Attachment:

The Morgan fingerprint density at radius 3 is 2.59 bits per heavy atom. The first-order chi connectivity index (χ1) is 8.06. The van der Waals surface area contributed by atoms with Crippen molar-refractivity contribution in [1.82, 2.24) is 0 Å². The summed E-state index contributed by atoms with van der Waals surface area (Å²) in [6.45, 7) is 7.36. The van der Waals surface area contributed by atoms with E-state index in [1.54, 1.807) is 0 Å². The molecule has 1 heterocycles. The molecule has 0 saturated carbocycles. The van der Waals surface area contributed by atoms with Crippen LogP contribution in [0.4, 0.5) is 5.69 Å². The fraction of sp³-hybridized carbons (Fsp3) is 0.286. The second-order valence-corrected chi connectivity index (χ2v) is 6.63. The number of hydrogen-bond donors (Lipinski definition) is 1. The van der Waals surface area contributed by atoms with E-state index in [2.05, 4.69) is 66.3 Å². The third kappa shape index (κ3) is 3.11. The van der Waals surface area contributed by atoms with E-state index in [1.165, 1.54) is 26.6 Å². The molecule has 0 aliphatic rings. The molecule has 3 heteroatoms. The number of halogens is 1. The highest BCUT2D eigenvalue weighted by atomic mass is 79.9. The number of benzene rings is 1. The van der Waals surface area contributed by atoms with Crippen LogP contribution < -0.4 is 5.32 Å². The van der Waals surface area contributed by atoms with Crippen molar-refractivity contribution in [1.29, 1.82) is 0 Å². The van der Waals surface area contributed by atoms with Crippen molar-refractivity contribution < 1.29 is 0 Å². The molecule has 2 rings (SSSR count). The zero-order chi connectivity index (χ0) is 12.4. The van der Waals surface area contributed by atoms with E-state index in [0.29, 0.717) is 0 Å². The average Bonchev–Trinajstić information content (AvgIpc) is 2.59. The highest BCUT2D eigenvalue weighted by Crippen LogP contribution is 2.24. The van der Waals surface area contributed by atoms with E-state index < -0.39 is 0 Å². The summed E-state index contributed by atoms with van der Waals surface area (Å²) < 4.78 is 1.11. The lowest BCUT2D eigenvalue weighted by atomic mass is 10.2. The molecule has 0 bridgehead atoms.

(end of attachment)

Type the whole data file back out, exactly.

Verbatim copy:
The Morgan fingerprint density at radius 3 is 2.59 bits per heavy atom. The first-order chi connectivity index (χ1) is 8.06. The van der Waals surface area contributed by atoms with Crippen molar-refractivity contribution in [1.82, 2.24) is 0 Å². The summed E-state index contributed by atoms with van der Waals surface area (Å²) in [6.45, 7) is 7.36. The van der Waals surface area contributed by atoms with E-state index in [1.54, 1.807) is 0 Å². The molecule has 1 heterocycles. The molecule has 0 saturated carbocycles. The van der Waals surface area contributed by atoms with Crippen LogP contribution in [0.4, 0.5) is 5.69 Å². The fraction of sp³-hybridized carbons (Fsp3) is 0.286. The second-order valence-corrected chi connectivity index (χ2v) is 6.63. The number of hydrogen-bond donors (Lipinski definition) is 1. The van der Waals surface area contributed by atoms with E-state index in [2.05, 4.69) is 66.3 Å². The third kappa shape index (κ3) is 3.11. The van der Waals surface area contributed by atoms with E-state index in [1.165, 1.54) is 26.6 Å². The molecule has 0 aliphatic rings. The molecule has 3 heteroatoms. The number of halogens is 1. The highest BCUT2D eigenvalue weighted by atomic mass is 79.9. The number of benzene rings is 1. The van der Waals surface area contributed by atoms with Crippen LogP contribution < -0.4 is 5.32 Å². The van der Waals surface area contributed by atoms with Crippen molar-refractivity contribution in [1.29, 1.82) is 0 Å². The van der Waals surface area contributed by atoms with Crippen molar-refractivity contribution < 1.29 is 0 Å². The molecule has 2 rings (SSSR count). The zero-order chi connectivity index (χ0) is 12.4. The van der Waals surface area contributed by atoms with E-state index in [0.29, 0.717) is 0 Å². The average Bonchev–Trinajstić information content (AvgIpc) is 2.59. The highest BCUT2D eigenvalue weighted by Crippen LogP contribution is 2.24. The van der Waals surface area contributed by atoms with E-state index < -0.39 is 0 Å². The summed E-state index contributed by atoms with van der Waals surface area (Å²) < 4.78 is 1.11. The lowest BCUT2D eigenvalue weighted by atomic mass is 10.2. The molecule has 0 bridgehead atoms.